```
from sklearn.preprocessing import PolynomialFeatures
poly_features = PolynomialFeatures(degree=2, include_bias=False)
varPoly = poly_features.fit_transform(varData)
lin_reg = LinearRegression()
lin_reg.fit(varPoly, tarData)
predict = lin_reg.predict(varPoly)
resRMSE = np.sqrt(mean_squared_error(tarData, predict))
resRMSE
```

A more accurate model thus may be obtained this way.

##
**Training and Evaluation:**¶

```
from sklearn.metrics import mean_squared_error
from sklearn.model_selection import train_test_split
def plot_learning_curves(model, X, y):
X_train, X_val, y_train, y_val = train_test_split(X, y, test_size=0.2, random_state=10)
train_errors, val_errors = [], []
for m in range(1, len(X_train)):
model.fit(X_train[:m], y_train[:m])
y_train_predict = model.predict(X_train[:m])
y_val_predict = model.predict(X_val)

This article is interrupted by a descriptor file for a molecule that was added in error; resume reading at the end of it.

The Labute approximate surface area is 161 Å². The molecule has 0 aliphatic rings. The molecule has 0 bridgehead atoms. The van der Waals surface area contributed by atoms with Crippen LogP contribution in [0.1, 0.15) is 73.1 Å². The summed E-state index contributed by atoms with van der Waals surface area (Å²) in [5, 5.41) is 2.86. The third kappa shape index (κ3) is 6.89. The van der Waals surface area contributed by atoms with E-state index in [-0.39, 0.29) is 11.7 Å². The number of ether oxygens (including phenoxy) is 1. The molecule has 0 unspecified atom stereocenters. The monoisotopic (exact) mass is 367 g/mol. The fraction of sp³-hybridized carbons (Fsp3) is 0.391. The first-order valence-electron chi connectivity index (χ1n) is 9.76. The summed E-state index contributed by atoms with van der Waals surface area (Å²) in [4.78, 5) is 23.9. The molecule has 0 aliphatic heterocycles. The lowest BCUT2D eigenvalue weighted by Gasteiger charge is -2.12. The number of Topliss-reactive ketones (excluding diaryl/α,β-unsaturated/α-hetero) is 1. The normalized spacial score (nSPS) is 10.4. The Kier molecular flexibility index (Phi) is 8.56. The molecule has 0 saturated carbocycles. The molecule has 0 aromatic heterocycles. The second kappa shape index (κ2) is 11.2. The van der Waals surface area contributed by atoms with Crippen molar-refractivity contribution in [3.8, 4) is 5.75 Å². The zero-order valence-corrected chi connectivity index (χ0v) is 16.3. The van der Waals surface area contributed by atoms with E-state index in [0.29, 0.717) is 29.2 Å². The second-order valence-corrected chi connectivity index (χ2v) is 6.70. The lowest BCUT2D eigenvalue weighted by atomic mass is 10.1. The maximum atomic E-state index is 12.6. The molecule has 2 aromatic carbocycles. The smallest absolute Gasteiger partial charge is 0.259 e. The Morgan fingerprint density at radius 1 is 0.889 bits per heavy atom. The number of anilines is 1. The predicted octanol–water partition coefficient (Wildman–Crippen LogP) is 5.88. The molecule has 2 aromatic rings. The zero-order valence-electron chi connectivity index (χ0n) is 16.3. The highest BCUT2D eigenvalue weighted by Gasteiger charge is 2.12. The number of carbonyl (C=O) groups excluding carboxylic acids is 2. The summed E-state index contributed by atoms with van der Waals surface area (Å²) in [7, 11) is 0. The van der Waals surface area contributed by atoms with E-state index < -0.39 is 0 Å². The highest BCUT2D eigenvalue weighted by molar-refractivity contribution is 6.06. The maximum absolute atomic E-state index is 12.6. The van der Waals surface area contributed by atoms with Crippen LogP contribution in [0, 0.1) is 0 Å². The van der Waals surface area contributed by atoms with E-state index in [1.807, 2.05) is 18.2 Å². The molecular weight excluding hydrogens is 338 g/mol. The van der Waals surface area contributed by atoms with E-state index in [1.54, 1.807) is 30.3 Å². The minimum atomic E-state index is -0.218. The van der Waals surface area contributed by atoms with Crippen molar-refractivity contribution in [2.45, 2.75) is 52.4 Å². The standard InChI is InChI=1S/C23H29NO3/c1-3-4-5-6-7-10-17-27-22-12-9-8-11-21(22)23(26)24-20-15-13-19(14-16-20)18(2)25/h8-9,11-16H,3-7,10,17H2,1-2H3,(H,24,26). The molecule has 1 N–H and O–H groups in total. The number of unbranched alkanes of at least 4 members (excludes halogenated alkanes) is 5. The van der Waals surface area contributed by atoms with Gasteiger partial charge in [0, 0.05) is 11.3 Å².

train_errors.append(mean_squared_error(y_train_predict, y_train[:m]))
val_errors.append(mean_squared_error(y_val_predict, y_val))
plt.plot(np.sqrt(train_errors), "r-+", linewidth=2, label="Training set")
plt.plot(np.sqrt(val_errors), "b-", linewidth=3, label="Validation set")
plt.legend(loc="upper right", fontsize=14)
plt.xlabel("Training set size", fontsize=14)
plt.ylabel("RMSE", fontsize=14)
lin_reg = LinearRegression()
plot_learning_curves(lin_reg, varData, tarData)
plt.axis([0, 8000, 0, 20])
save_fig("underfitting_learning_curves_plot")
plt.show()
```

##
**Neural Network:**¶

As the difference between prediction to actual measurement is about two ohms, it has met our modeling goals. As an alternative approacy, let's try neural net modeling below

```
from keras.models import Sequential
from keras.layers import Dense, Dropout
numInps = len(varList)
nnetMdl = Sequential()
# input layer
nnetMdl.add(Dense(units=64, activation='relu', input_dim=numInps))
# hidden layers
nnetMdl.add(Dropout(0.3, noise_shape=None, seed=None))
nnetMdl.add(Dense(64, activation = "relu"))
nnetMdl.add(Dropout(0.2, noise_shape=None, seed=None))
# output layer
nnetMdl.add(Dense(units=1, activation='sigmoid'))
nnetMdl.compile(loss='mean_squared_error', optimizer='adam')
# Provide some info
#from keras.utils import plot_model